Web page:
Posts Tagged ‘Justin Taylor’

OD Today: 22 January 2009 (late edition)

January 22, 2009

Lots of abortion-related links today because today is the anniversary of Roe v. Wade, the Supreme Court decision that made abortion a federal issue (and legal with restrictions in all fifty states).

  1. La Shawn Barber name-checks Blogs4Life.
  2. Russell Moore offers a sermon on why the unborn still matter.
  3. Joe Carter offers an open letter to fetal humans.
  4. Frank Turk links to a video where a young man argues that it’s better for babies to be aborted than to be born poor.
  5. Defending Contending offers a retrospective of its own posts devoted to abortion.
  6. Ingrid Schlueter offers comments and a picture of an aborted fetus.
  7. Ralph Petersen compares abortions to body counts from various wars.
  8. Bob Hayton offers a video devoted to a live baby.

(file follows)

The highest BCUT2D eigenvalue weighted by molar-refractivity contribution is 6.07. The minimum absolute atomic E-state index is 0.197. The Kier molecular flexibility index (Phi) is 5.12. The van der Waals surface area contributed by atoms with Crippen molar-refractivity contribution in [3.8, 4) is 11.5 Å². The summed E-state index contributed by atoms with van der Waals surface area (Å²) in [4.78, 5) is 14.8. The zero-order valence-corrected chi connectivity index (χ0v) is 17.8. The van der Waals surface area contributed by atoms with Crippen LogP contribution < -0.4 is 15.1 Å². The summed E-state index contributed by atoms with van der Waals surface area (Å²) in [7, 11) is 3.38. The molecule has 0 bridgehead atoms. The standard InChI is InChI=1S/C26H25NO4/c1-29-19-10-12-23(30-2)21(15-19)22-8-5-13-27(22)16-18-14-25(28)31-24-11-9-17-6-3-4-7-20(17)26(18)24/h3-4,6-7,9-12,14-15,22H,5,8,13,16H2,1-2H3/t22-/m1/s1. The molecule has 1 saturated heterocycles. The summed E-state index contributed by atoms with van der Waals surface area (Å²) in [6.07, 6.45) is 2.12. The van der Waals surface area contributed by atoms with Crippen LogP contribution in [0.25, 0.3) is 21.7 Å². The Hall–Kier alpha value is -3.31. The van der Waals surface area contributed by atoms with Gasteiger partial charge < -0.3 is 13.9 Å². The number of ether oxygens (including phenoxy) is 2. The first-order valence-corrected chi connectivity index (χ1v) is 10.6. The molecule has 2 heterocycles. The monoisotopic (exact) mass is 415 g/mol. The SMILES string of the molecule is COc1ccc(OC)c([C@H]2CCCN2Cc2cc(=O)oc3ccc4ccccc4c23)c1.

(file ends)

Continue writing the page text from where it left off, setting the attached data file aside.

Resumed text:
9. La Shawn Barber offers an opinion piece from 2003.
  10. John Ensor guests at Tim Challies, thinks about making abortion unthinkable.
  11. Justin Taylor offers two posts: one on abortion and the early Church, the other a collection of links. Some overlap with those above; sorry.

And just a couple of items unrelated to abortion:

I may have buried the lead. Sorry.

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OD Today: 8 January 2009 (late edition)

January 8, 2009

Really nothing but continuing stories in this update; Desert Pastor (see item 14) summarizes the views of most everything I’ve heard or read from conservative Christians regarding the current conflict in and around Gaza.

  1. Chris Rosebrough says Barack Obama “is a Christian” even if he is heterodox (podcast, at about 23:00).